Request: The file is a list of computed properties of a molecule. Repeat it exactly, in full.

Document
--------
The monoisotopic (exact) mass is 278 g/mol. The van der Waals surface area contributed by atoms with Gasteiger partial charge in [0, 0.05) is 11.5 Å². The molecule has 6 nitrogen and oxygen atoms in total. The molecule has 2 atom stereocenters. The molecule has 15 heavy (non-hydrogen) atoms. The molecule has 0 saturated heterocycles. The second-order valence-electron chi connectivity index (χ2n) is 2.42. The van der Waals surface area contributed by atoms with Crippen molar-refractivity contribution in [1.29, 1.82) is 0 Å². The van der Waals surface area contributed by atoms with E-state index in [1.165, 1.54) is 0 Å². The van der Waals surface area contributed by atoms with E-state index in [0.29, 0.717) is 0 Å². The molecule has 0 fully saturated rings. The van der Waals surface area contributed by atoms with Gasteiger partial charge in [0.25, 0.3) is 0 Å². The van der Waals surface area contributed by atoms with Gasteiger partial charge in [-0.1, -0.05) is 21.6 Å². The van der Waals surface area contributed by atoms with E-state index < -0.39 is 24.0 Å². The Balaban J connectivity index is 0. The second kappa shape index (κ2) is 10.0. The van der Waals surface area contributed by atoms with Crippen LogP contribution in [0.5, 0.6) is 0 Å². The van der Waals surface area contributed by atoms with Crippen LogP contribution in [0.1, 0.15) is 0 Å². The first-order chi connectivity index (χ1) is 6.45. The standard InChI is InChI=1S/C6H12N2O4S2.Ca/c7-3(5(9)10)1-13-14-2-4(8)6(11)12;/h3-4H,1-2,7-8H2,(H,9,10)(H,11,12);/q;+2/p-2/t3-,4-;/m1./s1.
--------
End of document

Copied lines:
The monoisotopic (exact) mass is 278 g/mol. The van der Waals surface area contributed by atoms with Gasteiger partial charge in [0, 0.05) is 11.5 Å². The molecule has 6 nitrogen and oxygen atoms in total. The molecule has 2 atom stereocenters. The molecule has 15 heavy (non-hydrogen) atoms. The molecule has 0 saturated heterocycles. The second-order valence-electron chi connectivity index (χ2n) is 2.42. The van der Waals surface area contributed by atoms with Crippen molar-refractivity contribution in [1.29, 1.82) is 0 Å². The van der Waals surface area contributed by atoms with E-state index in [1.165, 1.54) is 0 Å². The van der Waals surface area contributed by atoms with E-state index in [0.29, 0.717) is 0 Å². The molecule has 0 fully saturated rings. The van der Waals surface area contributed by atoms with Gasteiger partial charge in [0.25, 0.3) is 0 Å². The van der Waals surface area contributed by atoms with Gasteiger partial charge in [-0.1, -0.05) is 21.6 Å². The van der Waals surface area contributed by atoms with E-state index < -0.39 is 24.0 Å². The Balaban J connectivity index is 0. The second kappa shape index (κ2) is 10.0. The van der Waals surface area contributed by atoms with Crippen LogP contribution in [0.5, 0.6) is 0 Å². The van der Waals surface area contributed by atoms with Crippen LogP contribution in [0.1, 0.15) is 0 Å². The first-order chi connectivity index (χ1) is 6.45. The standard InChI is InChI=1S/C6H12N2O4S2.Ca/c7-3(5(9)10)1-13-14-2-4(8)6(11)12;/h3-4H,1-2,7-8H2,(H,9,10)(H,11,12);/q;+2/p-2/t3-,4-;/m1./s1.